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‘Exciting times’ as reforms tackle key health concerns
1:00pm Monday 20th August 2012 in Local news
The largest of the district’s three new clinical commissioning groups has held the first meeting in public of its shadow governing body.
The Bradford District’s Clinical Commission Group (CCG) recently met at Douglas Mill, Bowling Old Lane, Bradford, and set out its vision and key priorities for the future.
Bradford District CCG, which serves a patient population of 330,115, is one of three such organisations covering Bradford district, which have been developed as part of the NHS reforms in the Health and Social Care Act 2012.
A profile of health issues the CCG will focus on include smoking and problem alcohol use, increasing levels of mental health problems and high levels of cardio vascular disease and respiratory disease.
Bradford District CCG’s vision is ‘better health for the people of Bradford’, and key priorities include tackling health inequalities; impro-ving patient safety, primary care quality and outcomes for people with long-term conditions, as well as transforming urgent and interm-ediate care plus mental health and community services.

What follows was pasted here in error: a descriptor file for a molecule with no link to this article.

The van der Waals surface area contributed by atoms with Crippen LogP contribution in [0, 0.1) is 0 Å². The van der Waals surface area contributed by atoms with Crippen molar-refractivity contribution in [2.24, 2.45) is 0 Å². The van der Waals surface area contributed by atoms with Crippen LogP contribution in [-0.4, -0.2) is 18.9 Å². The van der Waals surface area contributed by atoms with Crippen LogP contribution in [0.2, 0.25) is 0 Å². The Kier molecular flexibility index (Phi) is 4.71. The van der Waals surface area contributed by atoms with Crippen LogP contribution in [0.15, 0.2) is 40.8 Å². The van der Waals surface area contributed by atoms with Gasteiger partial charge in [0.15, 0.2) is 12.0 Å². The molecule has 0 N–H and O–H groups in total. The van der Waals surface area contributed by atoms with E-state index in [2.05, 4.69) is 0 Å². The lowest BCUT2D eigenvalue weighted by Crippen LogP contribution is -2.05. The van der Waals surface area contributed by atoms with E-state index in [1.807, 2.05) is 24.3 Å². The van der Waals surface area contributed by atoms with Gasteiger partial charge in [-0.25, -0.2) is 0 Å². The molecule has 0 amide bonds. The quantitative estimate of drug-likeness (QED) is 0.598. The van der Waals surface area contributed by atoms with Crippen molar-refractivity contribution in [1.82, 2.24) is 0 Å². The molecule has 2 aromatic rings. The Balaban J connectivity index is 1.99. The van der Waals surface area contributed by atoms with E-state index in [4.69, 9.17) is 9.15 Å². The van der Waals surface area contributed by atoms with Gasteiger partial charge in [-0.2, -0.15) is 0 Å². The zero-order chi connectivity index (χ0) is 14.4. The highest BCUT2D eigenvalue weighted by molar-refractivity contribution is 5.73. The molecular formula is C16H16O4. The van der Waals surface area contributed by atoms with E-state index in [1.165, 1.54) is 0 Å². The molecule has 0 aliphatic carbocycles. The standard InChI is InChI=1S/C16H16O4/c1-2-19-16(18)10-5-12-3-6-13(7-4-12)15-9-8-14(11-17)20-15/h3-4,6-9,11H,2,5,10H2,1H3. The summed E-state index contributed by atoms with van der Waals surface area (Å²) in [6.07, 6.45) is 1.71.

Dr Andy Withers, clinical chair-man of Bradford District’s CCG, said: “This is a very exciting time for us as a CCG, as we’re laying the found-ations for how we want to develop and deliver excellent health services to more than 330,000 people.
“This is a real opportunity for us to put patients at the heart of everything we do and work with them to make sure the NHS meets the diverse needs of all our communities.
“Our first meeting of the shadow governing body, at which one of our patients will share his personal experiences of care, will help set the scene for a new way of commissioning healthcare and creating better health for the people of Bradford.”
The other two CCGs in the district are Bradford City CCG, which serves 118,000 patients, and Airedale, Wharfedale and Craven CCG, which has a patient population of 155,781 and incorporates some practices from North Yorkshire.
Primary care trusts (PCTs) will be abolished from April 2013, and CCGs will take over some of their responsibilities. CCGs are different in that they are made up of their member GP practices, who establish a governing body to oversee the way they carry out their responsibilities.
As a minimum, the governing body includes GPs, a secondary care specialist, a nurse, two lay members, a chief financial officer and the accountable officer.
The CCGs in Bradford, Airedale, Wharfedale and Craven will not be formally established until PCTs are abolished.
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